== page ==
Degree Type


Date of Award


Degree Name

Master of Science


Animal Science

First Advisor


Second Advisor



An experiment was designed to determine the effects of feeding high dietary fiber on the performance, cecal short chain fatty acid (SCFA) concentration and cecal microbial ecology of broiler and layer chicks. All diets were formulated to meet or exceed NRC (1994) standards for starter chicks with the lower fiber diet based on corn-soybean meal (SBM) and the higher fiber diet formulated using corn-SBM-dried distillers grains with solubles (DDGS) and wheat bran. The higher fiber diet contained 60.0 g/kg of both DDGS and wheat bran from 1-12 d and 80.0 g/kg of both DDGS and wheat bran from 13-21 d. The experiment utilized a completely randomized design with a 2 x 2 factorial arrangement of treatments consisting of two dietary concentrations of fiber (lower and higher fiber) and two chicken lines (broiler and layer) fed from 1 to 21 d. The Ross 308 broiler chicks and Hy-line W36 male chicks were housed in battery cages in an environmentally controlled room with ad libitum access to feed and water. Average daily gain (ADG), average daily feed intake (ADFI) and feed efficiency (FE) were calculated over the 1-12 and 1-21 d feeding periods. Excreta samples were collected at the end of the experiment to determine nitrogen corrected apparent metabolizable energy (AMEn) and Neutral Detergent fiber (aNDF) digestibility. Cecal samples were collected at the end of the experiment to determine SCFA concentration and microbial ecology.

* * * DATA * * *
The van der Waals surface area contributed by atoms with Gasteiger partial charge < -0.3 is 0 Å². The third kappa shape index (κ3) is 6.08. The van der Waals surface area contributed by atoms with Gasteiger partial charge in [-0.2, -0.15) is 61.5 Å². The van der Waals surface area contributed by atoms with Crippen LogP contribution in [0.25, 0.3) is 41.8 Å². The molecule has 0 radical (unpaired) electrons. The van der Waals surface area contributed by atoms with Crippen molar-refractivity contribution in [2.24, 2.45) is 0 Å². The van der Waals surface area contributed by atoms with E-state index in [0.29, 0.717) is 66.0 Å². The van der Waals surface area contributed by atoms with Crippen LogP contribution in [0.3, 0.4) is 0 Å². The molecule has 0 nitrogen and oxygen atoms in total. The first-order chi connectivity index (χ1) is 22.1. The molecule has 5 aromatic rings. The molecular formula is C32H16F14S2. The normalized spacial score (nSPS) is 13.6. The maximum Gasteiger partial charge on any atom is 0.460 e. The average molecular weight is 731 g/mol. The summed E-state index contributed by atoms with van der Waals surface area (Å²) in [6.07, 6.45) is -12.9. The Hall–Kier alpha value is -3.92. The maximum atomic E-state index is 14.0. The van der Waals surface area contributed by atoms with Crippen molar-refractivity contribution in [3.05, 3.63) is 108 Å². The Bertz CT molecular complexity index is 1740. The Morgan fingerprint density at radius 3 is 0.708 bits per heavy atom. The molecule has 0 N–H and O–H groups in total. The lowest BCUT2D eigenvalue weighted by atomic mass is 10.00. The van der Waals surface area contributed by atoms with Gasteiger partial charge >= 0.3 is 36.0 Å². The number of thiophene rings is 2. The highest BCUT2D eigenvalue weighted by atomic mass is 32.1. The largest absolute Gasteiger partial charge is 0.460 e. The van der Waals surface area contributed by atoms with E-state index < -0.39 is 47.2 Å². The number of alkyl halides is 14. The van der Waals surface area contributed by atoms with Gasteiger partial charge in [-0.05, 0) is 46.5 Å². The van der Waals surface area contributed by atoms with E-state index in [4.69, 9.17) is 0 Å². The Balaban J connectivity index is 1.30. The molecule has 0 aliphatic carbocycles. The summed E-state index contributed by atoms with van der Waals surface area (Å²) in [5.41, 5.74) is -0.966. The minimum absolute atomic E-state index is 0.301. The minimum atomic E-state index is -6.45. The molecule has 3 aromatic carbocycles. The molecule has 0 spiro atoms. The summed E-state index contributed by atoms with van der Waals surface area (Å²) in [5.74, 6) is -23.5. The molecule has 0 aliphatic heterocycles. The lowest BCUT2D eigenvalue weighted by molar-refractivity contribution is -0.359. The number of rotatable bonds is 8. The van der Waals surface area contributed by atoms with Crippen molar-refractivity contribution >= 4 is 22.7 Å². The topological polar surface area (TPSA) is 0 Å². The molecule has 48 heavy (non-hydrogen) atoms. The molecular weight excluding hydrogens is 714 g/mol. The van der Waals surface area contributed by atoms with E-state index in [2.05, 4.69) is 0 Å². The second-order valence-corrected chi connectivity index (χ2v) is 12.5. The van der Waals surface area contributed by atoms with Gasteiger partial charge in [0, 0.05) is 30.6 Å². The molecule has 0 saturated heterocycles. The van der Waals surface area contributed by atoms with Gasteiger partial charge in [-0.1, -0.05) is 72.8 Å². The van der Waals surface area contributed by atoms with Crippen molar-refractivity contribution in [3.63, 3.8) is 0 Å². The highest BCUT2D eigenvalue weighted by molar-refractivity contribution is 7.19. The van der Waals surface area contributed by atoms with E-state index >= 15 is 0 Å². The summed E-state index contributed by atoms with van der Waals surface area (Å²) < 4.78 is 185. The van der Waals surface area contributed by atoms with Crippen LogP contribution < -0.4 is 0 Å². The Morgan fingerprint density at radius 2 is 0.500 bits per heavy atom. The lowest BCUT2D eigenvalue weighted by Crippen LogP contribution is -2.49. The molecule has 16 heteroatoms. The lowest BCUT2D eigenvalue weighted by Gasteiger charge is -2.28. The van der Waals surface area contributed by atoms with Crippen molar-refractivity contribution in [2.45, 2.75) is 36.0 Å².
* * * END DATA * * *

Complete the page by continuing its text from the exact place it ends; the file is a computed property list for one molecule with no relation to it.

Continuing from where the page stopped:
The results indicate that the higher dietary fiber diet significantly reduced broiler ADG for the 1-12 d and 1-21 d periods, but had no effect on layer chick ADG resulting in a significant interaction (P&le0.01). Neutral detergent fiber digestibility was higher in layer chicks in comparison to broiler chicks regardless of the diet (P<0.01), and higher dietary fiber concentration resulted in increased ileal (P<0.01) and total track (P<0.02) aNDF disappearance, across both lines. Although aNDF disappearance was altered between line and diet, AMEn was not different (P>0.41), suggesting that dietary energy was not limiting growth performance. Cecal short chain fatty acid analysis showed an increase in the concentration of acetic acid (P=0.02) and propionic acid (P<0.01) in broiler chicks in comparison to layer chicks and increasing dietary fiber resulted in a significant reduction of butyric acid (P=0.03). There was variation in the cecal microbial communities as a result of chick line and diet modification. These results suggest that high fiber feed ingredients are suitable substitutes for supplementation in layer chick starter diets but not in broiler chicks.

Copyright Owner

Muhammed Walugembe



File Format


File Size

94 pages